Archaeologists discover 2,000-year-old party hall in Italy

The hall was once owned by a Roman Knight and passed down to Emperor Augustus.

Remains of a roman bath in Bath, Somerset, UK (photo credit: Wikimedia Commons)
Remains of a roman bath in Bath, Somerset, UK
(photo credit: Wikimedia Commons)

Archaeologists have excavated a hall, where Emperors and dignitaries used to party, in Posillipo, Italy, according to the Oriental University of Naples.

The discovery was made as researchers stumbled upon it while investigating Roman baths that were used to store weapons in World War II.

The hall

The hall, which would have been used around 2000 years ago, was the summer home of Vedus Pollio who was a friend of Emperor Augustus. 

While stratigraphic data is missing, excavation leader Marco Giglio said that “based on the style, the hall could date back to the late Republican age or Augustan at the latest.”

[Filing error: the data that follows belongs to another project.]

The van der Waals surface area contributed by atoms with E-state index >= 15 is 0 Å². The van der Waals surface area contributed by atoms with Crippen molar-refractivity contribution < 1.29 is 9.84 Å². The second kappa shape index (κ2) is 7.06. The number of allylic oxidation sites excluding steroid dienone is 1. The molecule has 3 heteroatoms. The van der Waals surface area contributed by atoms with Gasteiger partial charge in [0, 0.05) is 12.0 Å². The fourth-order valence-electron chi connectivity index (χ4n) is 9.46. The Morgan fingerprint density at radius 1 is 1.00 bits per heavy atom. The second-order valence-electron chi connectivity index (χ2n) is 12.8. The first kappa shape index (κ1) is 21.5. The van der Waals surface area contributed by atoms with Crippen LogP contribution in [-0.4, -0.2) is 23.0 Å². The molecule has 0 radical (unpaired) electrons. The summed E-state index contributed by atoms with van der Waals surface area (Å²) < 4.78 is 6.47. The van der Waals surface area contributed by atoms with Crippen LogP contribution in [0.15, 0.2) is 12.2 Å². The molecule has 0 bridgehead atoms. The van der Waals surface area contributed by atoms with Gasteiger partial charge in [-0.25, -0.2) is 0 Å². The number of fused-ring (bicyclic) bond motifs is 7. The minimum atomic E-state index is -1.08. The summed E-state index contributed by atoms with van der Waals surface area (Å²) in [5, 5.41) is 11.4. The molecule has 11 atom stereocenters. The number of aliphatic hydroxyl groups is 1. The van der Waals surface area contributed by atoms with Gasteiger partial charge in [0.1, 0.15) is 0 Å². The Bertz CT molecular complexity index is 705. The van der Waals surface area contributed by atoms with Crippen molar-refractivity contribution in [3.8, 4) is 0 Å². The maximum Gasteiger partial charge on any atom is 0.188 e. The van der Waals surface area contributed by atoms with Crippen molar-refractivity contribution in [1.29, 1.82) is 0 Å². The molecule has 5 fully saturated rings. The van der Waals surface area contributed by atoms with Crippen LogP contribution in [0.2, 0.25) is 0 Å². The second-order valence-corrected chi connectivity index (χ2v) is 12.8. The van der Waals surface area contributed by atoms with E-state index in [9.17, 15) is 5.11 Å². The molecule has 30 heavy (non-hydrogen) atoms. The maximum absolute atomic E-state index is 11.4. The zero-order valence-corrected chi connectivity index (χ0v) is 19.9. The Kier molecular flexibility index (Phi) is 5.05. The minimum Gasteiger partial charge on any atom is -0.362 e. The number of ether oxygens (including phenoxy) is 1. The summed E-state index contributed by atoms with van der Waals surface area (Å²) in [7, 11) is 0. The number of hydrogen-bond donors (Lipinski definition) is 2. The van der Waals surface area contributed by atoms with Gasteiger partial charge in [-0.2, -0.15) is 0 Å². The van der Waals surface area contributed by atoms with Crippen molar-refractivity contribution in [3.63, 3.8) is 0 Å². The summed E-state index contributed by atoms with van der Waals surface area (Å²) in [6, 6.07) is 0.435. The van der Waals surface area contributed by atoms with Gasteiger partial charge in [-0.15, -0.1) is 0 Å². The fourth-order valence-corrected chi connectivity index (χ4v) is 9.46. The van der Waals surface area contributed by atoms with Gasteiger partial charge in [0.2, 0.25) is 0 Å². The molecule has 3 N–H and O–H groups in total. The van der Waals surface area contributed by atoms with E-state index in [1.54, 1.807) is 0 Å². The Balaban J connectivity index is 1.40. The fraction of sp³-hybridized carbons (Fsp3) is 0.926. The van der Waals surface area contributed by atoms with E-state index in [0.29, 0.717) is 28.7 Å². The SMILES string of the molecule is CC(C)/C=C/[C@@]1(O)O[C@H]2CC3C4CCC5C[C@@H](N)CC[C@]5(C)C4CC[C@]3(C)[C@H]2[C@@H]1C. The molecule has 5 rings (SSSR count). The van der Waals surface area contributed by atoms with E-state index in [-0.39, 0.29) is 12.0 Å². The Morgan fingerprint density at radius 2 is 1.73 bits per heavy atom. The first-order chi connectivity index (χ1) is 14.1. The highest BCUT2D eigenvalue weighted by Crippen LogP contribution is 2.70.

The hall was once decorated with a black and white mosaic carpet and overlooked a 2,000-seat Greek-style theatre. The theatre was once used for musical performances and was known as an ‘Odeon.’

Vedius Pollio

Pollio was a Roman politician and Knight, who lived around the 1st century BCE. When Pollio died, he left the property to Augustus. 

According to an earlier report by The Jerusalem Post, Pollio was known for his cruelty to his slaves; he even allegedly fed them to lampreys when they angered him. In one account, Augustus was eating at Pollio's home when a cupbearer broke a glass. Pollio was about to have the slave fed to the lampreys, but Augustus intervened, ordering all of Pollio’s glasses destroyed and the pool in which the lampreys lived filled in.